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Technical Terms in Stanza II

by David Reigle

[Accents have been removed from the original edition because of technical limitations.]


Stanza II

1. ... Where were the builders, the lumnious sons of Manvantaric dawn? ... In the unknown darkness in their Ah-hi Parnishpanna. The producers of form from no-form — the root of the world — the Devamatri and Svābhāvat, rested in the bliss of non-being.

2. ... Where was silence? Where the ears to sense it? No, there was neither silence nor sound; naught save ceaseless eternal breath, which knows itself not.

3. The hour had not yet struck; the ray had not yet flashed into the Germ; the Matripadma had not yet swollen.

4. Her heart had not yet opened for the one ray to enter, thence to fall, as three into four, into the lap of Maya.

5. The seven sons were not yet born from the web of light. Darkness along was father-mother, Svābhāvat; and Svābhāvat was in darkness.

6. These two are the Germ, and the Germ is one. The Universe was still concealed in the Divine thought and the Divine bosom. ...


There are seven technical terms in stanza II of the "Book of Dzyan" as translated in H. P. Blavatsky's The Secret Doctrine: "ah-hi" (ahi) and "parnishpanna", which are also found in stanza I, so were discussed in a previous report; manvantara and māyā, which are commonly found in Hindu Sanskrit texts in the same meaning, so require no comment; "devamatri" (deva-mātri) and "matripadma" (mātri-padma), which though rare in Sanskrit texts, still pose no particular problem; and "svābhāvat," a fundamental concept in The Secret Doctrine which poses fundamental problems. Among the doctrinal issues raised by the teachings of The Secret Doctrine, none poses greater problems for its philosophy than svābhāvat. While Theosophists who in the innocence of reading only their own books remain blissfully unaware that there are any problems here, for outside investigators, once they have gotten past the fraud charges and begun to investigate the actual doctrines, and leaving aside historical questions, it is the doctrine of svābhāvat which raises the most serious questions in the philosophy of The Secret Doctrine.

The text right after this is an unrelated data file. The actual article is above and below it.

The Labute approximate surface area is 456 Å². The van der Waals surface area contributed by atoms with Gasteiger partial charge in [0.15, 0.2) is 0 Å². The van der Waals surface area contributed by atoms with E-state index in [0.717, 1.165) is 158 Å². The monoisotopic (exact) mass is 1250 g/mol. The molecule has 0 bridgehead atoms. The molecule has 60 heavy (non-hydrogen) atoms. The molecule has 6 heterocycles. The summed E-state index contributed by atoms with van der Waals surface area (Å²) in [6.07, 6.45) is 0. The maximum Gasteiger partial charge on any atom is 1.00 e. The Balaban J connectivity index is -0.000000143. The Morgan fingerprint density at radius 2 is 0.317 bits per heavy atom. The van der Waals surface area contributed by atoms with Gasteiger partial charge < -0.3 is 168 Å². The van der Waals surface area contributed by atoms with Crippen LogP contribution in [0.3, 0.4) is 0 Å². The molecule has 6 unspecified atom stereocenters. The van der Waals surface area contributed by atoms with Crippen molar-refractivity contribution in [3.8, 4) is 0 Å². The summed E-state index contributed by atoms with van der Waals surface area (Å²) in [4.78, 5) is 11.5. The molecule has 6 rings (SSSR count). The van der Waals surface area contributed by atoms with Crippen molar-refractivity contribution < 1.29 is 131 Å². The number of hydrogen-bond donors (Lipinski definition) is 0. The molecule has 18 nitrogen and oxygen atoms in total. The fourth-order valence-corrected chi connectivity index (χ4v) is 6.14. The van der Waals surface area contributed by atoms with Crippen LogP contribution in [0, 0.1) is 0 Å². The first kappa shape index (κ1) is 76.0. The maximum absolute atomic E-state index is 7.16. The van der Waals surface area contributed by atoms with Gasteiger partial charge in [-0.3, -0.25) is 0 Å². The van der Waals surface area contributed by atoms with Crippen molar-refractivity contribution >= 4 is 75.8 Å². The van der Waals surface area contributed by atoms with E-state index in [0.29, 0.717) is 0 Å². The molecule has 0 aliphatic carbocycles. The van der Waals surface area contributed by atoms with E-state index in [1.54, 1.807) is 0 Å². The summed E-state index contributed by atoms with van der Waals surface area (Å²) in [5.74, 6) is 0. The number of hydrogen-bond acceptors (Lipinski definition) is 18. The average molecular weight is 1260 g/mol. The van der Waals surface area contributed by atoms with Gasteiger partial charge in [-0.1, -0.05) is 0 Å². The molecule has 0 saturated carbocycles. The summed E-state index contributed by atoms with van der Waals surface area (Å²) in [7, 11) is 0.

In the "Summing Up" section immediately following the seven stanzas from the "Book of Dzyan" given in volume I of The Secret Doctrine, Blavatsky recapitulates the system of the Secret Doctrine. There she says (p. 273):

The fundamental Law in that system, the central point from which all emerged, around and toward which all gravitates, and upon which is hung the philosophy of the rest, is the One homogeneous divine substance-principle, the one radical cause.

It is called "Substance-Principle," for it becomes "substance" on the plane of the manifested Universe, an illusion, while it remains a "principle" in the beginningless and endless abstract, visible and invisible space. It is the omnipresent Reality: impersonal, because it contains all and everything. Its impersonality is the fundamental conception of the System. It is latent in every atom in the Universe, and is the Universe itself.

Near the beginning of the "Proem," which precedes the Seven stanzas given in volume I of The Secret Doctrine, Blavatsky quotes (p. 3) what she had written earlier in Isis Unveiled, to show what "will be explained, as far as it is possible, in the present work":

The esoteric doctrine teaches, like Buddhism and Brahminism, and even the Kabala, that the one infinite and unknown Essence exists from all eternity, and in regular and harmonious successions is either passive or active. In the poetical phraseology of Manu these conditions are called the "Days" and the "Nights" of Brahmā. The latter is either "awake" or "asleep." The Svabhāvikas, or philosophers of the oldest school of Buddhism (which still exists in Nepaul), speculate only upon the active condition of this "Essence," which they call Svābhāvat, and deem it foolish to theorize upon the abstract and "unknowable" power in its passive condition.